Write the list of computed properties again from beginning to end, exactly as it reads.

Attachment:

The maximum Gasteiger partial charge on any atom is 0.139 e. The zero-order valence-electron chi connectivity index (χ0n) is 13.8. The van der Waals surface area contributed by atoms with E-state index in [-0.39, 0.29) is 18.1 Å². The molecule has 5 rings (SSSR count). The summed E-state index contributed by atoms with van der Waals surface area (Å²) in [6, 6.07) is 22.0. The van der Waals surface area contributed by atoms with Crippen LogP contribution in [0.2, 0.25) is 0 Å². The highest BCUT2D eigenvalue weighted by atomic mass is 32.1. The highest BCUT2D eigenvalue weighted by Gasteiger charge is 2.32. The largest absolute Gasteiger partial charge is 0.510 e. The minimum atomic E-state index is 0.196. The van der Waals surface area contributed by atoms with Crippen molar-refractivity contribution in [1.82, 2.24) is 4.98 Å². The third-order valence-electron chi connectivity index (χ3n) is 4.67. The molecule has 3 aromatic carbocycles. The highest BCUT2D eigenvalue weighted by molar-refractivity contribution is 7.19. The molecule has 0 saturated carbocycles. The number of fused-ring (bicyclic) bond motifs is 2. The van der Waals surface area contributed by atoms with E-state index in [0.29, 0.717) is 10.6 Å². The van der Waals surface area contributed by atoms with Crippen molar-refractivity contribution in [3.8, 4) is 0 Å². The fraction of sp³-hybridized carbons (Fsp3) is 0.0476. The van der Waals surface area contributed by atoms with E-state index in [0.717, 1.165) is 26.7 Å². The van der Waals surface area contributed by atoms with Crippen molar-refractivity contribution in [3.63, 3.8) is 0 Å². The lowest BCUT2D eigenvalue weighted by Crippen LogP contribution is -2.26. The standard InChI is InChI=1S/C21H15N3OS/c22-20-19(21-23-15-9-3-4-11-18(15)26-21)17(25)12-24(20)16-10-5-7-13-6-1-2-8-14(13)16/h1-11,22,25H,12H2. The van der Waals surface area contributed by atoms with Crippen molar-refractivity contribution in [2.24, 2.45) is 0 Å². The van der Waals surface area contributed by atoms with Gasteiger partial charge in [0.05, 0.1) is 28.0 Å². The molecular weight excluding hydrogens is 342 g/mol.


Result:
The maximum Gasteiger partial charge on any atom is 0.139 e. The zero-order valence-electron chi connectivity index (χ0n) is 13.8. The van der Waals surface area contributed by atoms with E-state index in [-0.39, 0.29) is 18.1 Å². The molecule has 5 rings (SSSR count). The summed E-state index contributed by atoms with van der Waals surface area (Å²) in [6, 6.07) is 22.0. The van der Waals surface area contributed by atoms with Crippen LogP contribution in [0.2, 0.25) is 0 Å². The highest BCUT2D eigenvalue weighted by atomic mass is 32.1. The highest BCUT2D eigenvalue weighted by Gasteiger charge is 2.32. The largest absolute Gasteiger partial charge is 0.510 e. The minimum atomic E-state index is 0.196. The van der Waals surface area contributed by atoms with Crippen molar-refractivity contribution in [1.82, 2.24) is 4.98 Å². The third-order valence-electron chi connectivity index (χ3n) is 4.67. The molecule has 3 aromatic carbocycles. The highest BCUT2D eigenvalue weighted by molar-refractivity contribution is 7.19. The molecule has 0 saturated carbocycles. The number of fused-ring (bicyclic) bond motifs is 2. The van der Waals surface area contributed by atoms with E-state index in [0.29, 0.717) is 10.6 Å². The van der Waals surface area contributed by atoms with Crippen molar-refractivity contribution in [3.8, 4) is 0 Å². The fraction of sp³-hybridized carbons (Fsp3) is 0.0476. The van der Waals surface area contributed by atoms with E-state index in [0.717, 1.165) is 26.7 Å². The van der Waals surface area contributed by atoms with Crippen molar-refractivity contribution in [3.63, 3.8) is 0 Å². The lowest BCUT2D eigenvalue weighted by Crippen LogP contribution is -2.26. The standard InChI is InChI=1S/C21H15N3OS/c22-20-19(21-23-15-9-3-4-11-18(15)26-21)17(25)12-24(20)16-10-5-7-13-6-1-2-8-14(13)16/h1-11,22,25H,12H2. The van der Waals surface area contributed by atoms with Crippen molar-refractivity contribution in [2.24, 2.45) is 0 Å². The van der Waals surface area contributed by atoms with Gasteiger partial charge in [0.05, 0.1) is 28.0 Å². The molecular weight excluding hydrogens is 342 g/mol.